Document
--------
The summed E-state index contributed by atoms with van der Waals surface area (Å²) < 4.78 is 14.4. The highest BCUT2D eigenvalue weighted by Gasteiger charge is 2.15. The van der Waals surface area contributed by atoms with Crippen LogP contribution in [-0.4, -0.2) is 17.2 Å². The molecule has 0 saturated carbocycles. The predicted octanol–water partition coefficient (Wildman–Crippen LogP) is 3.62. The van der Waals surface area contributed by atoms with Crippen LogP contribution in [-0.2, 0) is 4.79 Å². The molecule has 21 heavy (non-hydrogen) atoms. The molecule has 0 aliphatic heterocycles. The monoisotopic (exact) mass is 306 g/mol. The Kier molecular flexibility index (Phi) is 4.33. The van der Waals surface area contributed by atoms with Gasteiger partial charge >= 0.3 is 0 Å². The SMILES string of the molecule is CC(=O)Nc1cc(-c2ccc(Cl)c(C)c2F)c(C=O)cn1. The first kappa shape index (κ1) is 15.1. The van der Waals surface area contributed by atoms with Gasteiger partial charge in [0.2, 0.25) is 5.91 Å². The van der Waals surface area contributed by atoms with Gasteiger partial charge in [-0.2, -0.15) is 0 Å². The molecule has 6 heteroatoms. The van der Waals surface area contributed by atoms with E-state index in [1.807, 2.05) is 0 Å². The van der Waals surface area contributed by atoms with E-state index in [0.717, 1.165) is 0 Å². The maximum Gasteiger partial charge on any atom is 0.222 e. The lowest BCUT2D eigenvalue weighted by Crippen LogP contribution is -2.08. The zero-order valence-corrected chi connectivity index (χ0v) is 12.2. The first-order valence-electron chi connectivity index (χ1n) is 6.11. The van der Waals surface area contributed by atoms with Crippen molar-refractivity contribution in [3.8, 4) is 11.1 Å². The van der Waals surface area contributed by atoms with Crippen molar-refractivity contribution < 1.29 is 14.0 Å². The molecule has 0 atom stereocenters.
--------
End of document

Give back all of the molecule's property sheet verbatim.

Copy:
The summed E-state index contributed by atoms with van der Waals surface area (Å²) < 4.78 is 14.4. The highest BCUT2D eigenvalue weighted by Gasteiger charge is 2.15. The van der Waals surface area contributed by atoms with Crippen LogP contribution in [-0.4, -0.2) is 17.2 Å². The molecule has 0 saturated carbocycles. The predicted octanol–water partition coefficient (Wildman–Crippen LogP) is 3.62. The van der Waals surface area contributed by atoms with Crippen LogP contribution in [-0.2, 0) is 4.79 Å². The molecule has 21 heavy (non-hydrogen) atoms. The molecule has 0 aliphatic heterocycles. The monoisotopic (exact) mass is 306 g/mol. The Kier molecular flexibility index (Phi) is 4.33. The van der Waals surface area contributed by atoms with Gasteiger partial charge >= 0.3 is 0 Å². The SMILES string of the molecule is CC(=O)Nc1cc(-c2ccc(Cl)c(C)c2F)c(C=O)cn1. The first kappa shape index (κ1) is 15.1. The van der Waals surface area contributed by atoms with Gasteiger partial charge in [0.2, 0.25) is 5.91 Å². The van der Waals surface area contributed by atoms with Gasteiger partial charge in [-0.2, -0.15) is 0 Å². The molecule has 6 heteroatoms. The van der Waals surface area contributed by atoms with E-state index in [1.807, 2.05) is 0 Å². The van der Waals surface area contributed by atoms with E-state index in [0.717, 1.165) is 0 Å². The maximum Gasteiger partial charge on any atom is 0.222 e. The lowest BCUT2D eigenvalue weighted by Crippen LogP contribution is -2.08. The zero-order valence-corrected chi connectivity index (χ0v) is 12.2. The first-order valence-electron chi connectivity index (χ1n) is 6.11. The van der Waals surface area contributed by atoms with Crippen molar-refractivity contribution in [3.8, 4) is 11.1 Å². The van der Waals surface area contributed by atoms with Crippen molar-refractivity contribution < 1.29 is 14.0 Å². The molecule has 0 atom stereocenters.